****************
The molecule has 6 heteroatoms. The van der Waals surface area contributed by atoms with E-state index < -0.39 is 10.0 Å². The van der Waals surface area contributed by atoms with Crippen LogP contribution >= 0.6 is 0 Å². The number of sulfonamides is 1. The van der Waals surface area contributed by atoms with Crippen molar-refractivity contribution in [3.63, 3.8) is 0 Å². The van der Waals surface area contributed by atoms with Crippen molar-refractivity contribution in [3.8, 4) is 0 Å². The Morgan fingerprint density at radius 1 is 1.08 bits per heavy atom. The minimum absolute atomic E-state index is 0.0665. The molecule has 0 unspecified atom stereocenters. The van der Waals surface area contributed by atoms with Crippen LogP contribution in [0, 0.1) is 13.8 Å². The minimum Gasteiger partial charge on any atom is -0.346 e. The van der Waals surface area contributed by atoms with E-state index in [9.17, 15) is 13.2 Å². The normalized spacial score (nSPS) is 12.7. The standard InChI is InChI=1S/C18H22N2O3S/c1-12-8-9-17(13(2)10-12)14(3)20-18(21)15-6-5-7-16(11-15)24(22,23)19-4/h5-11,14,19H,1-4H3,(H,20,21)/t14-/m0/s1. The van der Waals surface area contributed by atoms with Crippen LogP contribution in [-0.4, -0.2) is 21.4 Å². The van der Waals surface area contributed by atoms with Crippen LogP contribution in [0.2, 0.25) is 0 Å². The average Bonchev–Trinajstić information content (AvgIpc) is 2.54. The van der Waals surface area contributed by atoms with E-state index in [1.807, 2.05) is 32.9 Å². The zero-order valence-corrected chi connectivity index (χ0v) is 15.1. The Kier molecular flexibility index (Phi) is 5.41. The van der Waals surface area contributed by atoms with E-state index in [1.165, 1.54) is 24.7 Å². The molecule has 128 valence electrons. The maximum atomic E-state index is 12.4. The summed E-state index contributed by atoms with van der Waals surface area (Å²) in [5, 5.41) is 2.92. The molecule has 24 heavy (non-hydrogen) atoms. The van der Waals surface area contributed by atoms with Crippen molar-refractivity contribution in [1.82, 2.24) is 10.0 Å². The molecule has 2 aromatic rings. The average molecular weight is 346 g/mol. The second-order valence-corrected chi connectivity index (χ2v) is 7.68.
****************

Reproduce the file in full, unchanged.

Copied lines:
The molecule has 6 heteroatoms. The van der Waals surface area contributed by atoms with E-state index < -0.39 is 10.0 Å². The van der Waals surface area contributed by atoms with Crippen LogP contribution >= 0.6 is 0 Å². The number of sulfonamides is 1. The van der Waals surface area contributed by atoms with Crippen molar-refractivity contribution in [3.63, 3.8) is 0 Å². The van der Waals surface area contributed by atoms with Crippen molar-refractivity contribution in [3.8, 4) is 0 Å². The Morgan fingerprint density at radius 1 is 1.08 bits per heavy atom. The minimum absolute atomic E-state index is 0.0665. The molecule has 0 unspecified atom stereocenters. The van der Waals surface area contributed by atoms with Crippen LogP contribution in [0, 0.1) is 13.8 Å². The minimum Gasteiger partial charge on any atom is -0.346 e. The van der Waals surface area contributed by atoms with E-state index in [9.17, 15) is 13.2 Å². The normalized spacial score (nSPS) is 12.7. The standard InChI is InChI=1S/C18H22N2O3S/c1-12-8-9-17(13(2)10-12)14(3)20-18(21)15-6-5-7-16(11-15)24(22,23)19-4/h5-11,14,19H,1-4H3,(H,20,21)/t14-/m0/s1. The van der Waals surface area contributed by atoms with Crippen LogP contribution in [-0.4, -0.2) is 21.4 Å². The van der Waals surface area contributed by atoms with Crippen LogP contribution in [0.2, 0.25) is 0 Å². The average Bonchev–Trinajstić information content (AvgIpc) is 2.54. The van der Waals surface area contributed by atoms with E-state index in [1.807, 2.05) is 32.9 Å². The zero-order valence-corrected chi connectivity index (χ0v) is 15.1. The Kier molecular flexibility index (Phi) is 5.41. The van der Waals surface area contributed by atoms with E-state index in [1.165, 1.54) is 24.7 Å². The molecule has 128 valence electrons. The maximum atomic E-state index is 12.4. The summed E-state index contributed by atoms with van der Waals surface area (Å²) in [5, 5.41) is 2.92. The molecule has 24 heavy (non-hydrogen) atoms. The van der Waals surface area contributed by atoms with Crippen molar-refractivity contribution in [1.82, 2.24) is 10.0 Å². The molecule has 2 aromatic rings. The average molecular weight is 346 g/mol. The second-order valence-corrected chi connectivity index (χ2v) is 7.68.